Hey Siri, show me the meaning of ‘Pharmakon’: The stories behind Humbird's new album

Siri Undlin

Siri Undlin Kendall Rock

Siri Undlin remembers why people wrote songs in the first place: to pass along tales that didn’t require a pen and paper to preserve them.

The title of Undlin’s new album as Humbird, Pharmakon, comes from a Greek word with two diametrically opposite meanings: remedy and poison all in one. It can describe a spell or a charm that brings the answer you seek, but that answer can also kill you.

Coming home to Minnesota may be the much-traveled songwriter’s own personal pharmakon. It’s necessary to recenter her world, but staying here can invite complacency and deaden the capacity for change, as Undlin shares from her Minneapolis home on a late summer evening.

“You know, I’m a white woman living in Minnesota, and I think it’s really important for me to be constantly aware of my own privilege and also the complacency that comes with it,” says Undlin. “I think part of what draws me to songwriting and touring is this really insatiable, constant questioning of ‘What’s behind that next horizon? Who’s that person? What can I learn from them? What can they learn from me?’ It’s this curiosity thing, and I feel it’s my quest to figure out how it all connects.”

Like a cicada finding new life by squeezing out of its skin, Undlin hit the road a few years ago and took some jobs unrelated to music. She worked on a flower farm in Vermont for a month, harvesting dahlias, foxgloves, and yarrow. The day’s hard labor left her sweaty and dirty but allowed her mind to wander, fueling creative late afternoons and early evenings, when she cultivated the ideas that had sprouted in her soft-focused mind.

The songs Undlin wrote during this period dreamily conjure days gone by. Only later did she realize she’d unwittingly written about strong women whose experiences and stories were connected by universal themes.

Undlin worked with engineer Brian Joseph (Bon Iver, Sufjan Stevens) and producer Shane Leonard (Field Report) to bring the songs to life. When they finished recording, she took a step back and looked at the songs she’d strung together and realized the lyrics all concerned women, real and mythological. She found that each track had its own narrator coming from a different perspective, but that each also centered around the struggles women have faced for thousands of years—the policing of their bodies, the roles they are forced into, and how they do what they can to push forward.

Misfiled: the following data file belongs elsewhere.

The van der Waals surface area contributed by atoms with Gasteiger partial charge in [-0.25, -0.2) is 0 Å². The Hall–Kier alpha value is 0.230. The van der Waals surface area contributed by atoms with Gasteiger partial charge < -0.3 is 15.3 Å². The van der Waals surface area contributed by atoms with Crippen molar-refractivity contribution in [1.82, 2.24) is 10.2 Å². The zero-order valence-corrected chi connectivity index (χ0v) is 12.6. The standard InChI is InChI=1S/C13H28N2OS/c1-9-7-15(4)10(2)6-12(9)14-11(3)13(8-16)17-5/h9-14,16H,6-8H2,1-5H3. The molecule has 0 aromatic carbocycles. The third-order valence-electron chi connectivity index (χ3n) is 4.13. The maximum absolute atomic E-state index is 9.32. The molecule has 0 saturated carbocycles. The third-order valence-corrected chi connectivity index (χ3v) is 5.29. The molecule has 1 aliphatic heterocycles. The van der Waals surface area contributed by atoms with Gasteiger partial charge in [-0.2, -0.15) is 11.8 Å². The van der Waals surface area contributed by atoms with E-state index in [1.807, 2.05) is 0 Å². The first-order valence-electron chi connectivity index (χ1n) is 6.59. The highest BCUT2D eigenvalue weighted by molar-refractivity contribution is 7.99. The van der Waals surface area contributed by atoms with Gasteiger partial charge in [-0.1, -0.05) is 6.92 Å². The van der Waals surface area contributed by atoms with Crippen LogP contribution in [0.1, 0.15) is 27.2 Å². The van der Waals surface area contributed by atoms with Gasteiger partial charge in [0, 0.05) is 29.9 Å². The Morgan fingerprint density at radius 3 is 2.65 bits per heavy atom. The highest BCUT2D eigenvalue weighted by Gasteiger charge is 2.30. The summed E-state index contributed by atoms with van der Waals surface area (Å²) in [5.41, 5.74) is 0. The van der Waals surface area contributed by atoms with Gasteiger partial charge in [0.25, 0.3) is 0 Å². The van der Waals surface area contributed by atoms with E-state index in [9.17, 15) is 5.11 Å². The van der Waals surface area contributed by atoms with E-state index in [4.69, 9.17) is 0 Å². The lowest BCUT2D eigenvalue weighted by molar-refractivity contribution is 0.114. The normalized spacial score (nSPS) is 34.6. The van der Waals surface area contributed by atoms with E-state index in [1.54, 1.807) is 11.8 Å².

Undlin wrote the opening track, “48 Hours,” from her own experience after working a double shift at a pizza restaurant. In a quick minute and forty seconds, Undlin manages to capture all the claustrophobia of being stuck in a job you hate with nowhere to turn.

Through the women she writes about, Undlin has lived many lives. “I like educating myself on the history of women through time—and not just women, but I know I tend to gravitate towards those stories, because that’s how I identify, and it helps me to understand so much of my behavior,” she says. “So much of what I think I’m supposed to do is really just certain voices and power trying to keep women oppressed. The body is this wild animal thing; we are not separate from nature, we’re part of it, and the civilizing of women’s bodies is a really dangerous thing.

“That leads me to constantly question my own choices and my complacency when I get too comfortable,” she continues. “I should be asking more questions of myself as to how can I be more active and present. Questions like, ‘I’m a woman, and I’m being pushed into certain boxes. Am I pushing myself into them? Am I listening to voices? Is this about a certain kind of pressure that’s thousands of years old? Or is it specific to my own era?’ I don’t know. I don’t really have answers, but I was wrestling with all those ideas when I wrote these songs.”

After she releases this new album, Undlin will hit the road for five weeks with her band to shake off the comforts of home. She would never have found her stories and songs without traveling, but touring does take its toll. “Being on the road so much really comes at a cost of your mental and physical health,” she says. “I think I am really trying to hold myself accountable, because if I’m not healthy, I’m definitely not doing good work. I want to connect with people and to have conversations with someone who says, ‘This song made a difference for me today.’ That’s such a gift.

“Then other days—especially with social media, like the self promotional aspects of it—it feels like this big ego indulgence. You can feel both of those things in the same day, so it’s a lot of whiplash. The older I get, the more I realize that’s OK. I think when you start to fight that inner voice—the one that says I need to settle down, even though you don’t want to—that’s when it’s detrimental to your mental health. That’s when you can miss out on the beauty that is around you, because you’re so focused on that fight.”

With: The Nunnery, Bad Posture Club
Where: Parkway Theater
When: 8 p.m. Fri. Sept. 7
Tickets: All ages; $10/$15; more info here